Early in June I wrote about a house down the street marked as ‘Coming Soon’. I just thought I would mention that the house now has a “Price Reduced” sign on it.
And in other housing-bubble news, Signs of contagion in the U.S. housing downturn
By the end of last week, any lingering hope that the housing downturn in the United States would be contained had vanished. As this week begins, signs of contagion seem to be everywhere.
Unnerved by mounting losses in mortgage-related investments, investors have started to shun tens of billions of dollars in corporate debt offers as well – and seem likely to go on doing so for months to come. That would stanch the flow of easy money that has fueled the leveraged buyout boom, which would, in turn, expose the extent to which stocks have also come to depend on cheap credit.
Stocks took a dive last week because debt-driven buyouts had long boosted the share prices of targeted companies. Stocks have also benefited directly from easy money because public companies have borrowed heavily to buy back their own stock, a ploy to drive up earnings per share.
American Home Mortgage Investment Corp shares fell sharply Monday after the company delayed its quarterly dividend, announced “major” write-downs, and said lenders were demanding it put up more cash.
… American Home specializes in prime and near-prime loans. It has, however, made many loans that allow borrowers to produce little documentation of income or assets. American Home, organized as a real estate investment trust, recently commanded a roughly 2.5 percent share of the U.S. mortgage market.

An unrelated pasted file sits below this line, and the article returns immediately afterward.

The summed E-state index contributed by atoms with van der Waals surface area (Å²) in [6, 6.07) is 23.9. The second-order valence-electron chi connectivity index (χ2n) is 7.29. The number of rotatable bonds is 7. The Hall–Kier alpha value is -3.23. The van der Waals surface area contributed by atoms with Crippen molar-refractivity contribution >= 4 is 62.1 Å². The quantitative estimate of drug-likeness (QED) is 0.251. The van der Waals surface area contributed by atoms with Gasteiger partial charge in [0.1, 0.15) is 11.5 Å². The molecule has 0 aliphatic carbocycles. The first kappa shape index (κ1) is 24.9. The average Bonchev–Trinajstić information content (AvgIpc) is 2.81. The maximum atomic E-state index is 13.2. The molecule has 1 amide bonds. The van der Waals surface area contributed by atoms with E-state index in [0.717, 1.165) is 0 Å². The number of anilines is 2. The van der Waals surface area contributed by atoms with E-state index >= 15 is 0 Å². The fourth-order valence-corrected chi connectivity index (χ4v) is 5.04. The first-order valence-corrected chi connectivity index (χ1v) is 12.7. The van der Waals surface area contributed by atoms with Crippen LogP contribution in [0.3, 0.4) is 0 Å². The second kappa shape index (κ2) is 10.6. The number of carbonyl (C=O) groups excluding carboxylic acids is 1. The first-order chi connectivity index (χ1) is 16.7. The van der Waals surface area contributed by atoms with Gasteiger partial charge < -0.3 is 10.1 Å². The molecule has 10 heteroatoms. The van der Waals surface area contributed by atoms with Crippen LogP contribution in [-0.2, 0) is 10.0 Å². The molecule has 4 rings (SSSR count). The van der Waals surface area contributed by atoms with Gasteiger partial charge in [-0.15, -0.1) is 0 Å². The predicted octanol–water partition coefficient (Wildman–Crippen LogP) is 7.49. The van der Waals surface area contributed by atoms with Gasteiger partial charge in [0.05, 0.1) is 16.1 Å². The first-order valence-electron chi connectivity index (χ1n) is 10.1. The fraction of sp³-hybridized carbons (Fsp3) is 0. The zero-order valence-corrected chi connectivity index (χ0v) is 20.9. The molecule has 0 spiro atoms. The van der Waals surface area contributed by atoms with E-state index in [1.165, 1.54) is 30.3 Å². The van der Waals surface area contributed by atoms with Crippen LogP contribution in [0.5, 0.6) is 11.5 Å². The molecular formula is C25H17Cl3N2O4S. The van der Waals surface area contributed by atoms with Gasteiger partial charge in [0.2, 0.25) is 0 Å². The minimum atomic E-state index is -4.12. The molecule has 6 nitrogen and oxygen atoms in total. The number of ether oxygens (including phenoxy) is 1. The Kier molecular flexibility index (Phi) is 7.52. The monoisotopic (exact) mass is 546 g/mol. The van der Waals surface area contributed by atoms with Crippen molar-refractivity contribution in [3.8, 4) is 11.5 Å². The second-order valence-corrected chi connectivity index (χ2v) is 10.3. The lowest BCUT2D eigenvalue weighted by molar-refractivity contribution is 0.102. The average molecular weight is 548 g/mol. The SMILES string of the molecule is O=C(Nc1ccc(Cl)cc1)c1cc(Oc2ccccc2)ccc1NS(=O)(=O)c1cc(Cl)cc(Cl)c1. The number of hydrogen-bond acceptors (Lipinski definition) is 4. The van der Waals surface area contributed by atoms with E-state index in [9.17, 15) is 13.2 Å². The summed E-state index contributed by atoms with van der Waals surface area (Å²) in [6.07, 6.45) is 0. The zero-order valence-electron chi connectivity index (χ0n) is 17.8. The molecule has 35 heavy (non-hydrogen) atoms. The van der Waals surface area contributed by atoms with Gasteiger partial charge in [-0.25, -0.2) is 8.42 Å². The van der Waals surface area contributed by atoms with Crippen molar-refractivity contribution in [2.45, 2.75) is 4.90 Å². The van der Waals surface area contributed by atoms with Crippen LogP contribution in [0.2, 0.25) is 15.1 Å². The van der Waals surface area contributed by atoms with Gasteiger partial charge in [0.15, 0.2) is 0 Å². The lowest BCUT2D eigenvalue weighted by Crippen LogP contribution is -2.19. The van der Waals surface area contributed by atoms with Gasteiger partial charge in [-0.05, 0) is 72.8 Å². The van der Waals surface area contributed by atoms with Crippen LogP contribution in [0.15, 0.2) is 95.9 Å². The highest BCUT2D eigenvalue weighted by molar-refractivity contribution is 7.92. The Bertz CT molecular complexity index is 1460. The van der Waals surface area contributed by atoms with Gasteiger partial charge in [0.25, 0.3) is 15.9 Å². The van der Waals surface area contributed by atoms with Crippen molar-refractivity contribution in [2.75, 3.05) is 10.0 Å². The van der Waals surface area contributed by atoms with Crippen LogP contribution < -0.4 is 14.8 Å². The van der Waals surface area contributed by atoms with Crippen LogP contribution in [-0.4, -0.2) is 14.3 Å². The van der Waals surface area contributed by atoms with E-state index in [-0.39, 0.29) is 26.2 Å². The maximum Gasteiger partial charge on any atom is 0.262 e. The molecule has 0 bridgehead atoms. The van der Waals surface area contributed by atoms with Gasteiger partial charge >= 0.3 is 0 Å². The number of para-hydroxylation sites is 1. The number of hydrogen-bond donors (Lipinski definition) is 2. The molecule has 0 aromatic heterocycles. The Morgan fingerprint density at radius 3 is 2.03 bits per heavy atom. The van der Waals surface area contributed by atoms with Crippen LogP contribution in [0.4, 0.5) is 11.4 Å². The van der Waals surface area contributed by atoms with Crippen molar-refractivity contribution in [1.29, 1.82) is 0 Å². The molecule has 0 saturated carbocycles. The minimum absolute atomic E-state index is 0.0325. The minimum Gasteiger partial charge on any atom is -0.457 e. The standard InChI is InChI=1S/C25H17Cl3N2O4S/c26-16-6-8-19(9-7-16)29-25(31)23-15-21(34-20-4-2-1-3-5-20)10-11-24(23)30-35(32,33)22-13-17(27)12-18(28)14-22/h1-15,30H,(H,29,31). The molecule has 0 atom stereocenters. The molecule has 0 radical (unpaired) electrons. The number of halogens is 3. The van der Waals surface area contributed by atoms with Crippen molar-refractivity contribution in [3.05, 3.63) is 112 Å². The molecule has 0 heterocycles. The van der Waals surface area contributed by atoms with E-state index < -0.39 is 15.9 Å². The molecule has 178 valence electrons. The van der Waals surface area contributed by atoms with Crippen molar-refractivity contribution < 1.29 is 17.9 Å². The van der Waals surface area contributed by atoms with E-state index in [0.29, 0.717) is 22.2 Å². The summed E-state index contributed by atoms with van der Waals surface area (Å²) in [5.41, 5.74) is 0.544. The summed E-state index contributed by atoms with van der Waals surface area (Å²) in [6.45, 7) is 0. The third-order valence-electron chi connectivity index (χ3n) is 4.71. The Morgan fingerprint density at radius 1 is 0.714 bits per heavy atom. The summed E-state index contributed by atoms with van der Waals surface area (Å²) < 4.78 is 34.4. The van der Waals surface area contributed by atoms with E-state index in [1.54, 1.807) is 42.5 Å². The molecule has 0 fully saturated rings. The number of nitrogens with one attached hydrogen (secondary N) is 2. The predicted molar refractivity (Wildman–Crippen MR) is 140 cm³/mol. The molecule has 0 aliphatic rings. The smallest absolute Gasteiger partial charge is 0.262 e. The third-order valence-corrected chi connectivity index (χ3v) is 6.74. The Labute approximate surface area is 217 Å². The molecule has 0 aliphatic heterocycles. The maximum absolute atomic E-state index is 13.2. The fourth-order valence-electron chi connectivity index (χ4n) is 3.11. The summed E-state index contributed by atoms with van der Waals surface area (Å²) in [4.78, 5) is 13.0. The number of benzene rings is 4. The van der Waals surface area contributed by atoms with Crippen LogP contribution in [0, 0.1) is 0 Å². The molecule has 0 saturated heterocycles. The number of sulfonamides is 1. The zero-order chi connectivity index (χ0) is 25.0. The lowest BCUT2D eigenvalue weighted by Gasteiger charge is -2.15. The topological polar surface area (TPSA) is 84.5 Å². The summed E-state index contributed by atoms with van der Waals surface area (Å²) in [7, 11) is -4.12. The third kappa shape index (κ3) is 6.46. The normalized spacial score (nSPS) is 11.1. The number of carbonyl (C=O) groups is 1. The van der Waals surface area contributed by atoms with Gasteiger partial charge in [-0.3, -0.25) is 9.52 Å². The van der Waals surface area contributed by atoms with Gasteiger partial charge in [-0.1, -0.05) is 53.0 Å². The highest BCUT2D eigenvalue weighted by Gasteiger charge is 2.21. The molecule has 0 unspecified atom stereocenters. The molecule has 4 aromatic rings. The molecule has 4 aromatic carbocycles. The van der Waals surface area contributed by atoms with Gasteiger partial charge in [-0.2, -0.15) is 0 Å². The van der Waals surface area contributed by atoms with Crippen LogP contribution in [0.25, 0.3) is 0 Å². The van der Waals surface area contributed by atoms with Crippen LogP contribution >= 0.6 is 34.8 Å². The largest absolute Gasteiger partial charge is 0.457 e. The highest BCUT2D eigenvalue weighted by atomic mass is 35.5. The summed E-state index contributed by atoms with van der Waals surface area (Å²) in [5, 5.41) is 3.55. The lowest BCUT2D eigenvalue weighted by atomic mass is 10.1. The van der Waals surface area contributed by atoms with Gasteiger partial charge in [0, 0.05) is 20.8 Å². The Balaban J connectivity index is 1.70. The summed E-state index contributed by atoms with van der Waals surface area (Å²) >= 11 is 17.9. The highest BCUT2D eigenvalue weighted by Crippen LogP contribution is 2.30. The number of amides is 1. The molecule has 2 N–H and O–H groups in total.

“Bankruptcy is not out of the question,” said Matt Howlett, an analyst at Fox-Pitt Kelton Inc. in New York. “It needs to find a partner with alternative funding and hope the market turns around. It’s going to be tough.”
He added, “It’s clear now we’re in a liquidity crisis. Any loans that aren’t pure prime are falling in value.”
GMAC Financial Services, the finance company formerly controlled by General Motors Corp., said Monday continued losses from its home lending operations caused second-quarter profit to fall sharply.
Shares of mortgage real estate investment trusts plummeted Monday after the New York Stock Exchange halted trading of shares of American Home Mortgage Investment Corp. pending an announcement from the troubled mortgage lender.
The move spooked already jittery investors, deepening worries that the subprime mortgage market fallout is far from over.
The U.S. sub-prime mortgage crisis claimed lender IKB as a first victim in Germany on Monday, triggering sharp falls in other German bank shares on fears that they, too, could face sudden problems.
… But IKB’s exposure to complicated U.S. mortgage investments was the first time the sub-prime spectre had loomed in Europe’s biggest economy. It scared investors, fuelling worries that other German banks could be affected in the same way.